The settings and the circumstances are the same in two new off-Broadway shows that portray the plight of the young Black and Brown people who are so often trapped in systems that view them—and force them to see themselves—as failures who have no real future ahead of them.
Both open in sterile classrooms that have seen better days. And each is populated by a half dozen or so teens who are paying penance for wrongdoings. Audiences are seated on either side of both playing areas, creating an intimacy that ultimately makes viewers complicit in each story’s outcome.
The students in Dave Harris’ Exception to the Rule, now playing in the Roundabout Theatre’s Black Box through June 26, have been assigned to detention on the Friday before a holiday week-end. Most of them are no strangers to this purgatory.
They’ve done penance before for talking back to teachers, violating the school’s dress code, getting into fights and otherwise failing to follow the rules. But the regulars are shocked when they’re joined by Erika, a straight-A student with a rep for doing the right things.
As they wait for the detention-room teacher to show up and sign the pass slips that will allow them to leave, the others flirt and bicker with one another and try to guess why Erica is among them. Director Miranda Haymon has her game young cast playing much of this for laughs and the audience at the matinee I attended eagerly lapped up all the antics.
But then, as announcements over the school’s faulty public address system became more difficult to decipher and more ominous, the students became more frantic, started revealing troubling details about their lives and began to worry about what would happen if the teacher never came and they were never allowed to leave.
Only two dare to even attempt leaving on their own. And by the end, the room—actors and audience members—was left silent.
At first, things seem more upbeat as the play opens with Mr. Isaiah complimenting his students on their compositions about Othello and encouraging them to write their own poetry. He’s taught them enough about poetic forms that they proudly distinguish between choosing to do cinquains, haikus and sonnets. And he even allows them to freestyle their results to the accompaniment of his beat-boxing (Warning: audience members who aren’t regular hip-hop listeners may have some trouble keeping up with the rapid flow).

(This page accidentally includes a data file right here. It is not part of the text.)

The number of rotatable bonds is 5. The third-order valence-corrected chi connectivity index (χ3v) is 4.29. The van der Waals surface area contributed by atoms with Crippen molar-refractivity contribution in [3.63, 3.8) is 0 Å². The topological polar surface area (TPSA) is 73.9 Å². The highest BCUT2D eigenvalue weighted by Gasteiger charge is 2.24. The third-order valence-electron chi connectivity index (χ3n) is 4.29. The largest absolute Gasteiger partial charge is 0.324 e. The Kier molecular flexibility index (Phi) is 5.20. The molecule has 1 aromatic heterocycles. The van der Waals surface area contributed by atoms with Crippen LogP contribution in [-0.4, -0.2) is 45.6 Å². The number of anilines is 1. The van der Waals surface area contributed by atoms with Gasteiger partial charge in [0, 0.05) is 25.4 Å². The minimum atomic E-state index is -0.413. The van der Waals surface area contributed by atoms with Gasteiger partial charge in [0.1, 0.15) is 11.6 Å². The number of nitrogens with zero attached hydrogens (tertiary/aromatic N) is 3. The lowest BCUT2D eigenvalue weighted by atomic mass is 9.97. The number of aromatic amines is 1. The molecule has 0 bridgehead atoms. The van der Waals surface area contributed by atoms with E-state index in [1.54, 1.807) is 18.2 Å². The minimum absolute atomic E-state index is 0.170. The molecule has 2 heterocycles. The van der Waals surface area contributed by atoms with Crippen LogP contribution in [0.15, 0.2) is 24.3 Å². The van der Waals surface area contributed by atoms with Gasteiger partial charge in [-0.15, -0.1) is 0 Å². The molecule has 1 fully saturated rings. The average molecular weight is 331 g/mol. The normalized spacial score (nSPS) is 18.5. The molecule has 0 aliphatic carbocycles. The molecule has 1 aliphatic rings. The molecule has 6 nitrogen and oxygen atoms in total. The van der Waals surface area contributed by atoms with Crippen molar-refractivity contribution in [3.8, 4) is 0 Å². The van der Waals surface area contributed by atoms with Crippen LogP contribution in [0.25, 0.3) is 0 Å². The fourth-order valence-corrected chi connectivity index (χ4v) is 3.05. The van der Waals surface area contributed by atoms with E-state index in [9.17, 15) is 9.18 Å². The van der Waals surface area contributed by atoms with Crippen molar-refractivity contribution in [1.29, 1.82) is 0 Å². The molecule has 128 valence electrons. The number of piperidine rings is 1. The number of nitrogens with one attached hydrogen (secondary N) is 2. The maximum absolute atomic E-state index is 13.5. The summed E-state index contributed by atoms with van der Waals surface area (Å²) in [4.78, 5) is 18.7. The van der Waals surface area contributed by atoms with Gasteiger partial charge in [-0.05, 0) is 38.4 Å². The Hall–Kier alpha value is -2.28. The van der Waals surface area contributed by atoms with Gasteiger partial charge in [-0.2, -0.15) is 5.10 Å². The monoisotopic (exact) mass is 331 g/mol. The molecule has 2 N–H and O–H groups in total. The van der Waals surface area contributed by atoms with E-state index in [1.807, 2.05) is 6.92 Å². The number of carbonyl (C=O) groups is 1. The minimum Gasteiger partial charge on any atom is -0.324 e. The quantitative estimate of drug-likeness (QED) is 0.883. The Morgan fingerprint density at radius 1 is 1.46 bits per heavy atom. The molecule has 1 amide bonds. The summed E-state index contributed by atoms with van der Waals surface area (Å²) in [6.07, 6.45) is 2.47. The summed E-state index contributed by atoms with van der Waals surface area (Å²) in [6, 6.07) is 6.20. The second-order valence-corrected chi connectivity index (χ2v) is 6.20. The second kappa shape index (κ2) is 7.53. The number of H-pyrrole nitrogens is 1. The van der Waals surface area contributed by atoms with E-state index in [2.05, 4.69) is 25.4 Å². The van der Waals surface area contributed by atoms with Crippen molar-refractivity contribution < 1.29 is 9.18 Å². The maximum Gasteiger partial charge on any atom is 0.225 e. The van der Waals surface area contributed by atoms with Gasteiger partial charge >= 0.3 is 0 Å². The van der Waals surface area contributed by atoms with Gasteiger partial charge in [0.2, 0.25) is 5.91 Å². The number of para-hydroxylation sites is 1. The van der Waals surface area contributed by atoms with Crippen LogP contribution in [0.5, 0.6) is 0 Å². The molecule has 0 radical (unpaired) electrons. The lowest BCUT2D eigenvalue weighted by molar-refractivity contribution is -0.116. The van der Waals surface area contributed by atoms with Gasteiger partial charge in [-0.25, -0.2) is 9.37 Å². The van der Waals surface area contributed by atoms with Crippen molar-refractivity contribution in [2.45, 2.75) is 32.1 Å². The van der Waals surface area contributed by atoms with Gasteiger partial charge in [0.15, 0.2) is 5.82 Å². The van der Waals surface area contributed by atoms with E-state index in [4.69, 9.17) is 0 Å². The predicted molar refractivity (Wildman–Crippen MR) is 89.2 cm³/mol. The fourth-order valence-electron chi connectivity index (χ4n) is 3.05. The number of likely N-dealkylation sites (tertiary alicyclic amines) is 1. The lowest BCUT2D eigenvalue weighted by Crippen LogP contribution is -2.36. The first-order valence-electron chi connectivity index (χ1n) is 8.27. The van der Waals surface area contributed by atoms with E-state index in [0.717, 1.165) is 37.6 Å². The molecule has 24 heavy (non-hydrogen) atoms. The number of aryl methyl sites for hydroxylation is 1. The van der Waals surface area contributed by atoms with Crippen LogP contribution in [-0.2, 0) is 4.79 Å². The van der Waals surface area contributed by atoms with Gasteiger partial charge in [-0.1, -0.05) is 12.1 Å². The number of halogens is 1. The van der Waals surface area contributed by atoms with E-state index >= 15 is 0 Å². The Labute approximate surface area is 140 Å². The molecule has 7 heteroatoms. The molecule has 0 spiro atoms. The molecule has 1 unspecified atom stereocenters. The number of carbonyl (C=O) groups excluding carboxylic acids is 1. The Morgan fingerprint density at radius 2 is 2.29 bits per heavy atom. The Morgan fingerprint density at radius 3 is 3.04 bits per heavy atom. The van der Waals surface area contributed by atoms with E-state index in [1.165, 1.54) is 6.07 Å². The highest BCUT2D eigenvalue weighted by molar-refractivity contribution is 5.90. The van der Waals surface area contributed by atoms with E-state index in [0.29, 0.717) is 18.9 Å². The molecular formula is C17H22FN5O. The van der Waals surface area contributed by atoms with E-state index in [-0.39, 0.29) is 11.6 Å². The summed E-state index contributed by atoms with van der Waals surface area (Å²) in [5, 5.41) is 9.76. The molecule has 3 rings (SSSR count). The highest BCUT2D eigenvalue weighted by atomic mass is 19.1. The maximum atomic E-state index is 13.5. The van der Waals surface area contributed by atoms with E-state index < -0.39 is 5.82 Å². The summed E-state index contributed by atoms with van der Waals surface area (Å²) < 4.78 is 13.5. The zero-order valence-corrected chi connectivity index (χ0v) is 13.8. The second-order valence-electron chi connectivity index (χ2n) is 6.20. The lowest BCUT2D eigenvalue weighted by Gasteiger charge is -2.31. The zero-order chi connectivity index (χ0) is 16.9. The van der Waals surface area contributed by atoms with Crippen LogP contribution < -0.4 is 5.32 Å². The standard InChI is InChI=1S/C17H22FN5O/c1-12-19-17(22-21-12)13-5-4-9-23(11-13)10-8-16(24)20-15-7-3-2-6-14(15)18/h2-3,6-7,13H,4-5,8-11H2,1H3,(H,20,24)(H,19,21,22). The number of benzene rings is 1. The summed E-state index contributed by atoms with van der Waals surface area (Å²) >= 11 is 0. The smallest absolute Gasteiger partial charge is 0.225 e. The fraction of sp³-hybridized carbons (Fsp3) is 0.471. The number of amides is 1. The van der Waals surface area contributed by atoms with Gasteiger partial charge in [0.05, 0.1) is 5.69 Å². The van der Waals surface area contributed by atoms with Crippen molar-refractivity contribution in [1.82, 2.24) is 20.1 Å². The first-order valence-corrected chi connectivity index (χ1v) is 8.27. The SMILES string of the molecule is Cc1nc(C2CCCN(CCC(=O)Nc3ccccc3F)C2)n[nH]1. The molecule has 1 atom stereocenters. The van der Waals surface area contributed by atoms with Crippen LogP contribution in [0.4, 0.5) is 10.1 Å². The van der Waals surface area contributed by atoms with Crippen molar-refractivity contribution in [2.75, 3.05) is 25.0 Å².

These youngsters seem older than the kids in Exception to the Rule, the dysfunctions they’ve experienced are more apparent and the crimes they’ve committed are generally more serious. But both Love and Mr. Isaiah recognize that there is value in these boy-men if only the conditions can be created that will allow it to blossom.
Instead, Mr. Isaiah is forced to use dilapidated textbooks because there isn’t money for new ones in the institution’s budget, societal norms about black masculinity force the boys to hide any softness within them and the suicide of the most talented and charismatic of the group pushes them all to the breaking point.
Under the visceral direction of Whitney White and the fight choreography of UnkleDave's Fight-House, their outbursts were so raw and realistic that I found myself worrying for the safety of the actors. Isaiah’s desperation to connect with his students and his sense of guilt when he’d let them down also rang true.
And yet, I didn’t find myself as moved by soft as I had been by Exception to the Rule.
Maybe that’s because the young men in soft were given so many hardships—sexual abuse, parental neglect, homelessness, homophobia, drugs, AIDS—that it seemed to me as though boxes were being checked off as the play leaned into the expected stereotypes without challenging or, at least, deepening them.
Or maybe it was because having the most fem gay character provide most of the humor also struck me as a tired trope. Or because although the ending—which I won’t spoil—seemed to soothe a good part of the audience at my performance, it annoyed me for wanting to have it both ways.
Still I think what both of these plays are trying to say is that most of the young people in these situations have limited choices. So both plays are worthy of being seen by serious theatergoers but it’s the real-life tragedies they depict to which attention should be paid.